What makes the perfect Christmas dinner? For most Brits it’s turkey, sage stuffing, pigs in blankets, cranberry sauce, roast potatoes and assorted veg – we’re such sticklers for tradition that many annually plate up sprouts even though no family members like them! But what of other countries around the world? Let’s take a look at what is gracing global dinner tables on December 25th – and if you fancy a change this year, you could always try an international flavour this Christmas!
Many of the English-speaking countries, such as the US and Canada, have very similar Christmas Day meals to those enjoyed in the UK – although in the US the turkey is often substituted for another meat nowadays, given the festive period comes shortly after Thanksgiving. In the southern hemisphere, where Christmas is celebrated with temperatures in excess of 30 degrees C, barbecues feature more heavily. South Africans are not afraid to cook a whole turkey on the barbecue, while Australians will often incorporate prawns.
As you go around the world, you’ll find some peculiar Christmas menus. In Japan, for example, where Christmas is not a national holiday, Kentucky Fried Chicken has strangely become the popular festive meal.
Romania has an interesting festive dish – and one which may be considered an acquired taste: pork and beef aspic. Aspic is a dish whereby the ingredients are set into gelatin made from meat stock, so it’s like a big, meaty, fatty jelly – yum. Carp is the popular Christmas dish in Slovakia, the Czech Republic and Lithuania, with the latter throwing a bit of pike and some pickled vegetables for good measure. Meanwhile Iceland, the home to many ‘unique’ fish dishes, has two festive meals: fermented skate and boiled potatoes are enjoyed on December 23rd in honour of the country’s patron saint, Saint Thorlak, then on Christmas Eve families sit down to enjoy smoked lamb and a choice of smoked seabird, often puffin or ptarmigan. This is accompanied by leaf bread, a flatbread cut into festive patterns.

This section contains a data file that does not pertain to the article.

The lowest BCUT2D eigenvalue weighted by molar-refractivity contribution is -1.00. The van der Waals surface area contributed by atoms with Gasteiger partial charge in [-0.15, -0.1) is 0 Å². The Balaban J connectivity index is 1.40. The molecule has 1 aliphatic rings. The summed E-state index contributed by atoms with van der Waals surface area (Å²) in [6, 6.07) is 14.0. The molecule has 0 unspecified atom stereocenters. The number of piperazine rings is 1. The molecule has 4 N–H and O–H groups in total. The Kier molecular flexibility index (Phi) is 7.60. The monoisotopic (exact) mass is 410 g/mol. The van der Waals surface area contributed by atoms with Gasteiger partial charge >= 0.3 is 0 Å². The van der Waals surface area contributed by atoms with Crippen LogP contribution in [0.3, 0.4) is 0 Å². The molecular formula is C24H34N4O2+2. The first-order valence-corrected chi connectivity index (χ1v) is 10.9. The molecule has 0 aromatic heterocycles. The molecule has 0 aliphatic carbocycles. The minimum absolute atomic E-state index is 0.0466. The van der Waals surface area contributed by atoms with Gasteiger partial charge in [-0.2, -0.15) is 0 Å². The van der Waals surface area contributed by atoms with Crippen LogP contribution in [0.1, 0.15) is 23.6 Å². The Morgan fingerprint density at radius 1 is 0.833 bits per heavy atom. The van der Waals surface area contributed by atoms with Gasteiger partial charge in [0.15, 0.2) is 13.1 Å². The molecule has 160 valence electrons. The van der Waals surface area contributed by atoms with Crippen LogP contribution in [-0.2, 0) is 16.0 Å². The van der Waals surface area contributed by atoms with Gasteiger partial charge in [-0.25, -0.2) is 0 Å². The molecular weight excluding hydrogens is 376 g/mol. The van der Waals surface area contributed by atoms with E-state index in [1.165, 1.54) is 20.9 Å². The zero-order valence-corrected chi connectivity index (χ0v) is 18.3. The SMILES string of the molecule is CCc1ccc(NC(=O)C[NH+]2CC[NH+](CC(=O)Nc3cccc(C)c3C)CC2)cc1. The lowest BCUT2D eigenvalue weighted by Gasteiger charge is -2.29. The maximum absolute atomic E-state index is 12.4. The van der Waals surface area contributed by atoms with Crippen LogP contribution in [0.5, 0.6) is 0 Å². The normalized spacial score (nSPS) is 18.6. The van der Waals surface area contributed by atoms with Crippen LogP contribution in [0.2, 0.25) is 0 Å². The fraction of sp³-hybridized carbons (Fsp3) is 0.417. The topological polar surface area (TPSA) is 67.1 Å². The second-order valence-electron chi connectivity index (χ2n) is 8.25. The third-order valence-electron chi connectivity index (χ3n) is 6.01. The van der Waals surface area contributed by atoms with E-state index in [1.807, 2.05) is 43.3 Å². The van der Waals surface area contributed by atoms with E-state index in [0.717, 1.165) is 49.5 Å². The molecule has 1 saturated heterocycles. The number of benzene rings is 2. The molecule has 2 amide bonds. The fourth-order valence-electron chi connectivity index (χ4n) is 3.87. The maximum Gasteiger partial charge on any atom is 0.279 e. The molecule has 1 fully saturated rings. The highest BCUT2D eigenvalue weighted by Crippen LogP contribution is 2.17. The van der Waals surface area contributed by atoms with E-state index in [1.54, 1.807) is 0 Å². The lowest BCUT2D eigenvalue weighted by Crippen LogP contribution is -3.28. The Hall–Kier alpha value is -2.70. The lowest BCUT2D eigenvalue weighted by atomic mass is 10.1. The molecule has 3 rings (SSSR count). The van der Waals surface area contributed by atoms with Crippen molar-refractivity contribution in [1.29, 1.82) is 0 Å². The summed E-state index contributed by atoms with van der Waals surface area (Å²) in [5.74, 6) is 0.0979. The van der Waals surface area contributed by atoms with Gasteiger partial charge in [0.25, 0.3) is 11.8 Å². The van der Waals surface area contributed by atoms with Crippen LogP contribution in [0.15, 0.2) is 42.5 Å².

Western European nations have more subtle differences to UK Christmas dinners, substituting bits here and there for their own festive favourites. Germany, for example, tends to favour goose over turkey, while Italians incorporate pasta and the French add in a bit of foie gras alongside their turkey. In Switzerland, things vary depending on the linguistic regions, but most find a way to squeeze some cheese in there with a nice fondue.
It’s in the desserts where things really differ, however. Italians favour following their Christmas meal with panettone, a sweet cake bread containing candied fruits, while the Germans really break out the sweet treats: gingerbread, spiced biscuits and marzipan are joined by stolen a dense sweet cake containing big chunks of marzipan, dried fruit and covered in powdered sugar. In Spain, where the main courses vary based on regional favourites, sweet dishes include turrón, a mix of almonds and nougat, to polvorónes, a kind of crumbly shortbread.
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